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It’s dangerous to speak in absolutes when it comes to trades in the NHL.
For example: while Dion Phaneuf‘s contract is onerous, that deal has been far from impossible to move. That monster’s been traded twice, and very well could be moved again before it runs out after 2020-21.
So, yes, there may be a scenario where trading Max Domi on or before Feb. 26 actually benefits the Arizona Coyotes enough to do it, but it would almost certainly be smarter to wait. You know, if he’s even worth trading at all.
(Note: The Coyotes shopping him – though not necessarily aggressively – has been reported by multiple outlets, including Sportsnet’s Elliotte Friedman this past weekend.)
Let’s discuss why this is a terrible time to trade Domi.
There’s no doubt that this has been a terrible season for Domi, and honestly, the past two seasons provide some reason for concern.
During a fabulous rookie season, Domi meshed well with Anthony Duclair, scoring 18 goals and 52 points in 81 games back in 2015-16. Since then, his shooting percentage has taken a terrifying nosedive:
2015-16: 18 goals on 156 shots on goal for an 11.5 shooting percentage.
2016-17: nine goals on 108 SOG in 59 games, 8.3 shooting percentage.
So far in 2017-18: four goals on 111 SOG in 57 games, 3.6 shooting percentage.
Recent history shows that teams may come to regret trading a promising young player on an unusual cold streak.
One prescient example is Jordan Eberle, and his struggles weren’t as extreme during his final season with the Edmonton Oilers. Eberle’s shooting percentage average overall with the Oilers was 13.4 percent, yet in 2016-17, it dipped to 9.6. The postseason was where things really plummeted: Eberle managed zero goals and two assists during that 13-game run, coming up empty on 22 SOG.
That’s a distressing run, especially for a $6 million player on a team that felt it was on the verge of contention like the Oilers.
Even if the Oilers wanted to trade Eberle in his normal form, they should have waited for a most likely return to his typical work. You don’t need to dig deep to see that Eberle has been fantastic for the Islanders, while Ryan Strome has been … well, Ryan Strome for the Oilers.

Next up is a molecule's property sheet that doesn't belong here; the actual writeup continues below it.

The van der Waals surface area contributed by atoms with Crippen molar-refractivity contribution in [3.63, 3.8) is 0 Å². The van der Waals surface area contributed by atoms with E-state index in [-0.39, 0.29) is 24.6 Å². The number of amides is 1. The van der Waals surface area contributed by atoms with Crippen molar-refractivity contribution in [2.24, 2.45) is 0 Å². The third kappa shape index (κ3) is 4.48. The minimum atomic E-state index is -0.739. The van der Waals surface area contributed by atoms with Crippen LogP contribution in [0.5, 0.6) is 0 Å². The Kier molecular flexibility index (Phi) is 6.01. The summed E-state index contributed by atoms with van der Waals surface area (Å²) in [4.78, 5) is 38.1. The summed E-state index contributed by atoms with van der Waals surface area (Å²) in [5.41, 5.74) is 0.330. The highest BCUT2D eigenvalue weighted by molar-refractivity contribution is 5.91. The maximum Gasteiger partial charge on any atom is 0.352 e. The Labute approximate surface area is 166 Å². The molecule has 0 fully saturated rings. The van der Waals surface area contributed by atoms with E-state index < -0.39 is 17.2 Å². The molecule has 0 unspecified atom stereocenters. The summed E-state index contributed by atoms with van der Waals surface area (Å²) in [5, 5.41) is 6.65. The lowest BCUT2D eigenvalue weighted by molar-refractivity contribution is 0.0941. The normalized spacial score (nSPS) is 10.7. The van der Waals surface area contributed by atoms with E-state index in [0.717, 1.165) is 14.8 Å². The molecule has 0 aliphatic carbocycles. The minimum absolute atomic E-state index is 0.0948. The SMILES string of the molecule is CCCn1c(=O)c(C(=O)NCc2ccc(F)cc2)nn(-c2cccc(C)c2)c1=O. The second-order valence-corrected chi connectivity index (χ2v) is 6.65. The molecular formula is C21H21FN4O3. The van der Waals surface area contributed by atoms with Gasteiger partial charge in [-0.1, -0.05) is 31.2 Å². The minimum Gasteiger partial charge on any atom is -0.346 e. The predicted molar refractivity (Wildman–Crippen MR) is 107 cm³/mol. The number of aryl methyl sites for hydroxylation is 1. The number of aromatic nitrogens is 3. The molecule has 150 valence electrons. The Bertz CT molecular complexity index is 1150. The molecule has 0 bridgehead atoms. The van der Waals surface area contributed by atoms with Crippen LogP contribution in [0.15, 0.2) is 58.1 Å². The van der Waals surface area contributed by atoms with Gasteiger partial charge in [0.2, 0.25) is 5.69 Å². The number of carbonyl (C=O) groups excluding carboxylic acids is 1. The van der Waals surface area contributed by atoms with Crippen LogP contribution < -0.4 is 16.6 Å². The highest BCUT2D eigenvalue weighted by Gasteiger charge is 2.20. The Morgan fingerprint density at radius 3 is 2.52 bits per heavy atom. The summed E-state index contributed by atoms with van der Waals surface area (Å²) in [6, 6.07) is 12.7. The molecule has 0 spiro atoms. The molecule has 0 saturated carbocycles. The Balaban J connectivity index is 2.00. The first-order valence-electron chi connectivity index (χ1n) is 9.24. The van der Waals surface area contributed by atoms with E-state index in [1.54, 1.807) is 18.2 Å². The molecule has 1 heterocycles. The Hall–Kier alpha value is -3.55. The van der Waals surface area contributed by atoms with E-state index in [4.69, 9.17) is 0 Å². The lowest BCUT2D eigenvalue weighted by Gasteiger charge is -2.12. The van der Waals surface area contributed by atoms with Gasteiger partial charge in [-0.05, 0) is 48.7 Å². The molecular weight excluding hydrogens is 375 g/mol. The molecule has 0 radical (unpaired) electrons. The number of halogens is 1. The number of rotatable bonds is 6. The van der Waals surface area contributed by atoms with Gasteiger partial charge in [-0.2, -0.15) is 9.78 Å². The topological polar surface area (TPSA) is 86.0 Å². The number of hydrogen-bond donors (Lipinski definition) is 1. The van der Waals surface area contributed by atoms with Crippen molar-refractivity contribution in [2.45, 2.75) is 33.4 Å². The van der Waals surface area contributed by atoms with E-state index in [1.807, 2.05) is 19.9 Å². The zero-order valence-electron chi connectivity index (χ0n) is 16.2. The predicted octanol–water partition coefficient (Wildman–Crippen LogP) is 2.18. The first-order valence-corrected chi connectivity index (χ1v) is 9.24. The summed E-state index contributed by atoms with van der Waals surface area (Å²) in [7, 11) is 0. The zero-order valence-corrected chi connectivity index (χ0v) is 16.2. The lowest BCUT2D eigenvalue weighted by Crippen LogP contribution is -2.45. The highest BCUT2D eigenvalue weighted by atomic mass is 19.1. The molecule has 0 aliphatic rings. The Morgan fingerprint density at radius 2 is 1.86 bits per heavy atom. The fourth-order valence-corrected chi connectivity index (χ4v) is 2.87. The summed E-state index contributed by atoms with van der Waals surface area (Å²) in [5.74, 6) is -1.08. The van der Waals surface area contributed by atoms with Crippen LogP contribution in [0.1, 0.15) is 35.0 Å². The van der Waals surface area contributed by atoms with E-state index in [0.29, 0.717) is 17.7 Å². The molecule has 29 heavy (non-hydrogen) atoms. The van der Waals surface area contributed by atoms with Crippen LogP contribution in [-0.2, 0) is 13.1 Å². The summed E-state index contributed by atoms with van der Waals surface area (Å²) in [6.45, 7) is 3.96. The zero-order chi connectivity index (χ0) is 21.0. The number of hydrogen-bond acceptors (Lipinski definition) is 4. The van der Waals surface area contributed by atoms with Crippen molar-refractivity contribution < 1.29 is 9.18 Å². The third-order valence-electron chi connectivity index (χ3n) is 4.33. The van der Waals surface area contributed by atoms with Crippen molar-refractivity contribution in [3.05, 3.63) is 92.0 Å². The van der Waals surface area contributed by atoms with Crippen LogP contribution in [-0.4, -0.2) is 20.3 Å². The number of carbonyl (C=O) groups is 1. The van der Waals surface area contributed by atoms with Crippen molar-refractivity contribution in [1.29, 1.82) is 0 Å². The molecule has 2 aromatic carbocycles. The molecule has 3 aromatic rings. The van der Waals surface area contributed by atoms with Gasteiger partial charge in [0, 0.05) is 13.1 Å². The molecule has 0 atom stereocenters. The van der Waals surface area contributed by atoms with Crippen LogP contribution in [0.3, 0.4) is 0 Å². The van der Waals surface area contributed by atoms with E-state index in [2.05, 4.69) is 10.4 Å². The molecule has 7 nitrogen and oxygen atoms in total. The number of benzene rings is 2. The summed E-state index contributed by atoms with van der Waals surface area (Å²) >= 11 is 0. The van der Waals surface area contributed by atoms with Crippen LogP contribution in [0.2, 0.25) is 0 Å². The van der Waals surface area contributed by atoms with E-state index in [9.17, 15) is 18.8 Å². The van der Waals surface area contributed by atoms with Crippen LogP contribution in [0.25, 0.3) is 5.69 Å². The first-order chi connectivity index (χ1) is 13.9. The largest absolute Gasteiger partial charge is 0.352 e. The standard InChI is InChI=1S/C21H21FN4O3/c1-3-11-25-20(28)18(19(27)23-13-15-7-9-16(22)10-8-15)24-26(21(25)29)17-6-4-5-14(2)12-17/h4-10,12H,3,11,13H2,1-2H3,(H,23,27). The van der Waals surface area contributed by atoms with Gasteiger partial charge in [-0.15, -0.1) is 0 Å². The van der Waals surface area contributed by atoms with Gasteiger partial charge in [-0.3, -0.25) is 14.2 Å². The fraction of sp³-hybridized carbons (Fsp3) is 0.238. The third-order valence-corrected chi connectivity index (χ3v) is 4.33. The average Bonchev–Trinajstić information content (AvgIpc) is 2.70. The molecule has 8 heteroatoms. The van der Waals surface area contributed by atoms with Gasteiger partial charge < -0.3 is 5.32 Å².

That’s the risk here with Domi. Maybe he’s a guy who will struggle to score at the NHL level, but do you really want to sell when his value couldn’t sink any lower? How much of a bummer would it be to see Arizona get a possibly squalid return after a middling Anthony Duclair trade? Getting very little for two promising forwards would be a real blow, especially since the Coyotes lack much in scoring punch beyond Clayton Keller and a few others beyond that.
Especially, you know, with Arizona’s own Strome (Dylan Strome) standing as something of a puzzle.
If that wasn’t enough …
There are some ancillary factors that make a panic trade even scarier.
At least in the case of the Oilers, Eberle was a pricey consideration for a team that would eventually need to make some cap decisions. The money concern actually could put a positive spin on Domi’s struggles.
Right now, Domi is a pending RFA whose rookie contract is about to expire. A budget team could really benefit from offering the 12th pick of the 2013 NHL Draft serious term in exchange for a deal with a low cap hit. In such a scenario, the Coyotes could conceivably either:
A) get a top-six forward at a bargain rate, with his numbers likely to rebound
B) retain a young player for a reasonable cap hit, so they can wait and trade him at a more optimal time even if they’re not sold on him.
There’s also the scenario in which the Coyotes hand Domi a shorter “bridge” contract, which would open the door for Domi to prove himself or at least drive his trade value back up.
Wasted development and time
Frankly, let’s also consider Oliver Ekman-Larsson.
If the Coyotes want to use the 2018-19 season to try to convince “OEL” to re-sign (seemingly a long shot now, but a year can make a big difference), then a resurgent Domi could help. Really, would Ekman-Larsson want to see Domi turn into not-yet-developed assets, which would be the most likely return?
Even beyond OEL, it’s clear from the Coyotes’ summer of moves that they’re growing tired of “rebuild mode.” Their aggressive moves didn’t work out, but how many times do you want to go back to the starting line?
A Domi extension, especially an affordable one, could be part of the solution in Arizona.
Again, there’s always a chance that a contending team believes in Domi enough to give up a robust offer.
It’s more realistic to imagine a team trying to take advantage of Domi’s cold streak, which would almost certainly make for a weak return. The Coyotes are justified in “selling” to some extent during the deadline, although they don’t exactly boast a lot of veterans to auction off. Even if they eventually decide to trade Domi, now is almost certainly not the best time to do so.
James O’Brien is a writer for Pro Hockey Talk on NBC Sports. Drop him a line at firstname.lastname@example.org or follow him on Twitter @cyclelikesedins.